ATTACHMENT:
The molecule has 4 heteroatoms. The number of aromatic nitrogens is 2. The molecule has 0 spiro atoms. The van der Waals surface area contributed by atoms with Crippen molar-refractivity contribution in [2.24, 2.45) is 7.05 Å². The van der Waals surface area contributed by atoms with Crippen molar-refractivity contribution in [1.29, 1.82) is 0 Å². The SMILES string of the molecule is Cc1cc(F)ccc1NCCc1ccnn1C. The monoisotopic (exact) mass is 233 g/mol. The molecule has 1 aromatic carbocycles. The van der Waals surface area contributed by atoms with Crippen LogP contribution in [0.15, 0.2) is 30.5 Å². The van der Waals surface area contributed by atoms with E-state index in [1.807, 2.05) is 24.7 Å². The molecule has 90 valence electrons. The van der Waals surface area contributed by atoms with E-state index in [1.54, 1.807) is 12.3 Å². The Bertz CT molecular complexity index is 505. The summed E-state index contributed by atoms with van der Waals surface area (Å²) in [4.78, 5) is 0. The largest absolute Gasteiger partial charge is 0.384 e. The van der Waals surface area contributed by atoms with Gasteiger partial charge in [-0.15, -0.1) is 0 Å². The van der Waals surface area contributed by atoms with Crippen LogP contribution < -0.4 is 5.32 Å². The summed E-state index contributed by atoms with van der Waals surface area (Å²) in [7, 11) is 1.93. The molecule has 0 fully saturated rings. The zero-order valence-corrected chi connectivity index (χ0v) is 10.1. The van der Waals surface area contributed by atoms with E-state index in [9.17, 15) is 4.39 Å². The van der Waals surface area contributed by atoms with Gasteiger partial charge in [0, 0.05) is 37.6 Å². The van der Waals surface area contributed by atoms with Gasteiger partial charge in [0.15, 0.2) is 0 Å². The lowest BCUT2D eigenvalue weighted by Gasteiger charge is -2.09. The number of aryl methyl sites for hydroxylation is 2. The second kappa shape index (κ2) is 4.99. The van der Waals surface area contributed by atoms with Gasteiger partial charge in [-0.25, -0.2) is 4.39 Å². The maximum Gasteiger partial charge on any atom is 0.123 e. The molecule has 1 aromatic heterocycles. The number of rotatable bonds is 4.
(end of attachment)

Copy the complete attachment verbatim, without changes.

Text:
The molecule has 4 heteroatoms. The number of aromatic nitrogens is 2. The molecule has 0 spiro atoms. The van der Waals surface area contributed by atoms with Crippen molar-refractivity contribution in [2.24, 2.45) is 7.05 Å². The van der Waals surface area contributed by atoms with Crippen molar-refractivity contribution in [1.29, 1.82) is 0 Å². The SMILES string of the molecule is Cc1cc(F)ccc1NCCc1ccnn1C. The monoisotopic (exact) mass is 233 g/mol. The molecule has 1 aromatic carbocycles. The van der Waals surface area contributed by atoms with Crippen LogP contribution in [0.15, 0.2) is 30.5 Å². The van der Waals surface area contributed by atoms with E-state index in [1.807, 2.05) is 24.7 Å². The molecule has 90 valence electrons. The van der Waals surface area contributed by atoms with E-state index in [1.54, 1.807) is 12.3 Å². The Bertz CT molecular complexity index is 505. The summed E-state index contributed by atoms with van der Waals surface area (Å²) in [4.78, 5) is 0. The largest absolute Gasteiger partial charge is 0.384 e. The van der Waals surface area contributed by atoms with Gasteiger partial charge in [-0.15, -0.1) is 0 Å². The van der Waals surface area contributed by atoms with Crippen LogP contribution < -0.4 is 5.32 Å². The summed E-state index contributed by atoms with van der Waals surface area (Å²) in [7, 11) is 1.93. The molecule has 0 fully saturated rings. The zero-order valence-corrected chi connectivity index (χ0v) is 10.1. The van der Waals surface area contributed by atoms with E-state index in [9.17, 15) is 4.39 Å². The van der Waals surface area contributed by atoms with Gasteiger partial charge in [0, 0.05) is 37.6 Å². The van der Waals surface area contributed by atoms with Gasteiger partial charge in [0.15, 0.2) is 0 Å². The lowest BCUT2D eigenvalue weighted by Gasteiger charge is -2.09. The number of aryl methyl sites for hydroxylation is 2. The second kappa shape index (κ2) is 4.99. The van der Waals surface area contributed by atoms with Gasteiger partial charge in [-0.25, -0.2) is 4.39 Å². The maximum Gasteiger partial charge on any atom is 0.123 e. The molecule has 1 aromatic heterocycles. The number of rotatable bonds is 4.